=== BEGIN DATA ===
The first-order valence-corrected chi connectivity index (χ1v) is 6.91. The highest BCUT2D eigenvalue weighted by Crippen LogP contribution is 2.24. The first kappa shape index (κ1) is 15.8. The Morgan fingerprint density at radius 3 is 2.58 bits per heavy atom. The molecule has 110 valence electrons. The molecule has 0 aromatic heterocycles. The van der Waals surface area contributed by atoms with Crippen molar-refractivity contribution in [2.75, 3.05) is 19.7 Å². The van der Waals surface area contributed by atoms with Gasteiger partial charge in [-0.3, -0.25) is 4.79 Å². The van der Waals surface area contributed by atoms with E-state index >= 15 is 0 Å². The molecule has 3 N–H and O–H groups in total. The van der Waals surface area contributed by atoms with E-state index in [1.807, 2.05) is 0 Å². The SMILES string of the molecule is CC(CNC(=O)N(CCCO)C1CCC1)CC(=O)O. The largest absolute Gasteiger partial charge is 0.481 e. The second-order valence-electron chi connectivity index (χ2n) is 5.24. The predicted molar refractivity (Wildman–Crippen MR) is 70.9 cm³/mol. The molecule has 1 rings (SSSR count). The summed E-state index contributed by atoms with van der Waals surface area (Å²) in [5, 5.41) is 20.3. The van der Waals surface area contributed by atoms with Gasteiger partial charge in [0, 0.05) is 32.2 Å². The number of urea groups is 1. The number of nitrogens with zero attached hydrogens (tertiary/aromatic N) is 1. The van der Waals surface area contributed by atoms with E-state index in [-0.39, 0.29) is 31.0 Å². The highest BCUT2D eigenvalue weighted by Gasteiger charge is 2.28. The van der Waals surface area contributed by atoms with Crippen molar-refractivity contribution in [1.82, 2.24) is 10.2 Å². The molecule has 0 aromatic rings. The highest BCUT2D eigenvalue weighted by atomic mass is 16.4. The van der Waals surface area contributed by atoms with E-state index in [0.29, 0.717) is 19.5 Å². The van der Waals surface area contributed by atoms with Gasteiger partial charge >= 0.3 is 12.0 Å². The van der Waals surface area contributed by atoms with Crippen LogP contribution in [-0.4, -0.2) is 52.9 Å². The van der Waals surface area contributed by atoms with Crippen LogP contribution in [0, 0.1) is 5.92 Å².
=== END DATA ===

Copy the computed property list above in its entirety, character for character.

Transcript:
The first-order valence-corrected chi connectivity index (χ1v) is 6.91. The highest BCUT2D eigenvalue weighted by Crippen LogP contribution is 2.24. The first kappa shape index (κ1) is 15.8. The Morgan fingerprint density at radius 3 is 2.58 bits per heavy atom. The molecule has 110 valence electrons. The molecule has 0 aromatic heterocycles. The van der Waals surface area contributed by atoms with Crippen molar-refractivity contribution in [2.75, 3.05) is 19.7 Å². The van der Waals surface area contributed by atoms with Gasteiger partial charge in [-0.3, -0.25) is 4.79 Å². The van der Waals surface area contributed by atoms with E-state index >= 15 is 0 Å². The molecule has 3 N–H and O–H groups in total. The van der Waals surface area contributed by atoms with E-state index in [1.807, 2.05) is 0 Å². The SMILES string of the molecule is CC(CNC(=O)N(CCCO)C1CCC1)CC(=O)O. The largest absolute Gasteiger partial charge is 0.481 e. The second-order valence-electron chi connectivity index (χ2n) is 5.24. The predicted molar refractivity (Wildman–Crippen MR) is 70.9 cm³/mol. The molecule has 1 rings (SSSR count). The summed E-state index contributed by atoms with van der Waals surface area (Å²) in [5, 5.41) is 20.3. The van der Waals surface area contributed by atoms with Gasteiger partial charge in [0, 0.05) is 32.2 Å². The number of urea groups is 1. The number of nitrogens with zero attached hydrogens (tertiary/aromatic N) is 1. The van der Waals surface area contributed by atoms with E-state index in [-0.39, 0.29) is 31.0 Å². The highest BCUT2D eigenvalue weighted by Gasteiger charge is 2.28. The van der Waals surface area contributed by atoms with Crippen molar-refractivity contribution in [1.82, 2.24) is 10.2 Å². The molecule has 0 aromatic rings. The highest BCUT2D eigenvalue weighted by atomic mass is 16.4. The van der Waals surface area contributed by atoms with E-state index in [0.29, 0.717) is 19.5 Å². The van der Waals surface area contributed by atoms with Gasteiger partial charge >= 0.3 is 12.0 Å². The van der Waals surface area contributed by atoms with Crippen LogP contribution in [-0.4, -0.2) is 52.9 Å². The van der Waals surface area contributed by atoms with Crippen LogP contribution in [0, 0.1) is 5.92 Å².